12 December/Advent 3A - Matthew 11:2-11
The Reverend Kirk Alan Kubicek, Mount Calvary Church, Baltimore, Maryland
Stir Up Thy Power, O Lord, and With Great Might Come Among Us
These are the opening words of the Collect for the Third Sunday of Advent every year. It is my favorite collect. I imagine God at one end of a long wooden-handled spoon stirring a pot of soup filled with lots of good things, keeping things moving, keeping things from settling, burning or sticking to the bottom of the pot, making sure the mix is just right to produce a nourishing, tasty and filling treat. I imagine we are the soup and all the various ingredients, each of which is necessary for the soup to both taste good and be good for us.
But I always end up asking myself: do we really want God to come among us with great might to stir things up? No one much seems to like change and things being stirred up. And yet, here we are praying for God to come with “great might” to stir things up! Sounds like change to me.
Both John and Jesus understand the consequences of doing God’s stirring up with great might: John is in prison and Jesus is on his way to the cross. Both were advocates for change. Both ended up in prison and executed.
So here we find John in prison sending his disciples to ask the important question: Are you the one we have been waiting for? Are you really the one that last week I said I was not worthy to carry your sandals? Because I have to say, I did not expect to end up in prison if you were the one who was coming to liberate us from this occupation. This was not what I expected at all. Are you the one, or is there another yet to come?
John seems to have lost hope. Now at some time or another we all know what it is like to lose hope – to hope for something that never seems to come. We wait and wait and wait and wait, but it never seems to come. Or, when it finally arrives it is not at all what we imagined, expected or wanted it to be.
When we remember times and feelings like these we begin to get some idea what John the Baptizer is feeling as he languishes in Herod’s prison by the Dead Sea. He was waiting and hoping for something really really big to stir up this world and set it right-side up again.
Now it would be easy to judge John harshly for not trusting immediately that Jesus is the One. And many of us have to admit, we look around at the world today and wonder, like John, just what has the arrival of God in Christ done for us and for the whole world?
Some days it is easy to lose hope. Especially if we are looking for a wholesale rearrangement of the way things are. Especially if we are hoping for the peoples of the world who seem hopelessly divided and hindered by sins somehow to be speedily reconciled, friendly and cooperative rather than divided, hateful and competitive.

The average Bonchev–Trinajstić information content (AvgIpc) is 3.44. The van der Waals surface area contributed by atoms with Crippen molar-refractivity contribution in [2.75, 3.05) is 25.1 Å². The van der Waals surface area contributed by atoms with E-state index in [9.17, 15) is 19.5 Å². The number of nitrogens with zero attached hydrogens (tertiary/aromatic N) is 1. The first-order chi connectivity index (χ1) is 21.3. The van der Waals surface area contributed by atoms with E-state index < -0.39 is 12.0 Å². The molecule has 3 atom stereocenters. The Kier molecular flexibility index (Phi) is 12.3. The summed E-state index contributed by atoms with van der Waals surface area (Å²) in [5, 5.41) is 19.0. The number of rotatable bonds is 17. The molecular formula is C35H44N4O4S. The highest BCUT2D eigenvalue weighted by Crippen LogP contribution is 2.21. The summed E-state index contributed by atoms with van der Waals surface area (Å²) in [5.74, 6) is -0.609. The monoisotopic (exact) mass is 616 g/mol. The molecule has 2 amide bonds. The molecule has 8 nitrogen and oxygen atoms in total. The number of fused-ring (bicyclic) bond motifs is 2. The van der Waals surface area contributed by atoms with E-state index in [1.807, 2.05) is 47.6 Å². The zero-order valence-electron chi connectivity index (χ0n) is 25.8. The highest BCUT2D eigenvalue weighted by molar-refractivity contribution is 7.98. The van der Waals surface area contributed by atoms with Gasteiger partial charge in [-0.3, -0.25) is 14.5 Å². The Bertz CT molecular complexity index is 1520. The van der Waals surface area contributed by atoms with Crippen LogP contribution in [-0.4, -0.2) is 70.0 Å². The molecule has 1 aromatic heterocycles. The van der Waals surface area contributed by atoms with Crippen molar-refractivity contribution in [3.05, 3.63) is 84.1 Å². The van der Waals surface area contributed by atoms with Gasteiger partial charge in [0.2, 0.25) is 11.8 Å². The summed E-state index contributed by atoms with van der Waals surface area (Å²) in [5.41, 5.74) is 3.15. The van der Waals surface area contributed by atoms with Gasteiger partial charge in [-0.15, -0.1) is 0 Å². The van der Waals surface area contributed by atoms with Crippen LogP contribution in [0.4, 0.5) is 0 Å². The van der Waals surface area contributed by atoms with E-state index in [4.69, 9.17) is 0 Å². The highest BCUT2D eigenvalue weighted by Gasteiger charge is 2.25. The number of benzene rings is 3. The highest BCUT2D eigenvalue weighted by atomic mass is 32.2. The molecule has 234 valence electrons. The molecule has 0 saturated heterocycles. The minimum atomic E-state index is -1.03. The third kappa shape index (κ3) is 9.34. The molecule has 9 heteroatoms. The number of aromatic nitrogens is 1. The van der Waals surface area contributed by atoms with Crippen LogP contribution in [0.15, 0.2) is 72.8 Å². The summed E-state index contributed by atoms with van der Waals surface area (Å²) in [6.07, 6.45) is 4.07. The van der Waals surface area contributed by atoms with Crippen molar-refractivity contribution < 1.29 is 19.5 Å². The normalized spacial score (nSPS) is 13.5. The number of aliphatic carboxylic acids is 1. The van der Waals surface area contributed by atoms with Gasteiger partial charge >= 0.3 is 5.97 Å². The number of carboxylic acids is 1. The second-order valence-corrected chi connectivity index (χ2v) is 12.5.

Jesus responds to John and to us, “Go and tell what you see and hear….the blind receive sight, the deaf hear, lepers are cleansed and the dead are raised up!” Feeding, healing and reaching out to others, the real "others" - widows, orphans, resident aliens, the unclean, the blind and even the dead. This is Biblical language to describe people who have been written off or left out of the life of the community and for a variety of reasons thought to be unclean and dangerous to be around.
Go and tell what you see and hear. And what the people around Jesus see and hear are little victories over death, blindness, and loneliness. People are being restored to real life in real community. Barriers are being torn down. Prejudices are being dropped. Those who have been excluded for their entire lives are now included in the life of God’s people.
Think of the struggles just in our life time - for women, for civil rights, for gay and lesbian people, for immigrants. We live in a land where nearly all of us are immigrants - resident aliens. Few of us have ancestors who were here when the Euro-invasion began.
The big picture, suggests Jesus, is changing one life at a time. The work is not done. Jesus is still recruiting more and more people to do the work that he does and, as he promises, we will doc even greater things than he does! He wants us to be a part of his work! He needs us. God needs us. The world needs us.
And to join with Jesus we need not to lose hope. We need to be a people of hope.
So for just a moment fill in this sentence, “As Christmas approaches I hope for …..”
Maybe write it down, keep it in your purse or pocket. Hold onto your hope. Every time you touch that piece of paper, pray for your hope. Or, just think about it. Let your hope carry you through the rest of Advent and Christmas and throughout the year ahead.
Maybe we can begin to feel what John was feeling and what Jesus was feeling, hoping that God would do something, anything, even some small thing, toward setting the world right-side up again!
Jesus calls us to a life of hope and commitment: hope in what the joy of his birth really means and commitment to the ministries of feeding, healing and reaching out to others with him, through him and for him. Jesus tells us: do not lose hope. I am with you always to the end of the age. Go and tell what you see and hear! Amen.